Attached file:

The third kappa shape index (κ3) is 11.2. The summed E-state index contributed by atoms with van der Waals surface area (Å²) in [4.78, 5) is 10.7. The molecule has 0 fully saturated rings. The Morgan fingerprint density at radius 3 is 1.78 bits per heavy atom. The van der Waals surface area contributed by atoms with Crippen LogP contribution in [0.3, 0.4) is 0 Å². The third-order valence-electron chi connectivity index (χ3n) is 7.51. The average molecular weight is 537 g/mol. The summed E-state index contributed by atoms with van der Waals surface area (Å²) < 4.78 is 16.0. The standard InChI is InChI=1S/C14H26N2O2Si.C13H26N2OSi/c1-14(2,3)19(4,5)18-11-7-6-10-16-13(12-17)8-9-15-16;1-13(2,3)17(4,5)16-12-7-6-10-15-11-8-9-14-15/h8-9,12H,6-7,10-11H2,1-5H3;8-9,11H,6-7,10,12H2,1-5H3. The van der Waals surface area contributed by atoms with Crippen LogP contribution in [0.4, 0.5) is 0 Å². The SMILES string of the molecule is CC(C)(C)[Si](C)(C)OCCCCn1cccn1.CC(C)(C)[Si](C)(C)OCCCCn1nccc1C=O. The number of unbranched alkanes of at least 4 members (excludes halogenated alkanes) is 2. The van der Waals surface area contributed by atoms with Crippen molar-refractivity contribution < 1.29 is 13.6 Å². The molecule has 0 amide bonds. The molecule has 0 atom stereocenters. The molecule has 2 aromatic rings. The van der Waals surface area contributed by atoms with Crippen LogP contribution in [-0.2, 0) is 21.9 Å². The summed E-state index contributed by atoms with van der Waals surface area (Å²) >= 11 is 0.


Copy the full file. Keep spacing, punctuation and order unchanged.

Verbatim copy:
The third kappa shape index (κ3) is 11.2. The summed E-state index contributed by atoms with van der Waals surface area (Å²) in [4.78, 5) is 10.7. The molecule has 0 fully saturated rings. The Morgan fingerprint density at radius 3 is 1.78 bits per heavy atom. The van der Waals surface area contributed by atoms with Crippen LogP contribution in [0.3, 0.4) is 0 Å². The third-order valence-electron chi connectivity index (χ3n) is 7.51. The average molecular weight is 537 g/mol. The summed E-state index contributed by atoms with van der Waals surface area (Å²) < 4.78 is 16.0. The standard InChI is InChI=1S/C14H26N2O2Si.C13H26N2OSi/c1-14(2,3)19(4,5)18-11-7-6-10-16-13(12-17)8-9-15-16;1-13(2,3)17(4,5)16-12-7-6-10-15-11-8-9-14-15/h8-9,12H,6-7,10-11H2,1-5H3;8-9,11H,6-7,10,12H2,1-5H3. The van der Waals surface area contributed by atoms with Crippen LogP contribution in [0.4, 0.5) is 0 Å². The SMILES string of the molecule is CC(C)(C)[Si](C)(C)OCCCCn1cccn1.CC(C)(C)[Si](C)(C)OCCCCn1nccc1C=O. The number of unbranched alkanes of at least 4 members (excludes halogenated alkanes) is 2. The van der Waals surface area contributed by atoms with Crippen molar-refractivity contribution < 1.29 is 13.6 Å². The molecule has 0 amide bonds. The molecule has 0 atom stereocenters. The molecule has 2 aromatic rings. The van der Waals surface area contributed by atoms with Crippen LogP contribution in [-0.2, 0) is 21.9 Å². The summed E-state index contributed by atoms with van der Waals surface area (Å²) >= 11 is 0.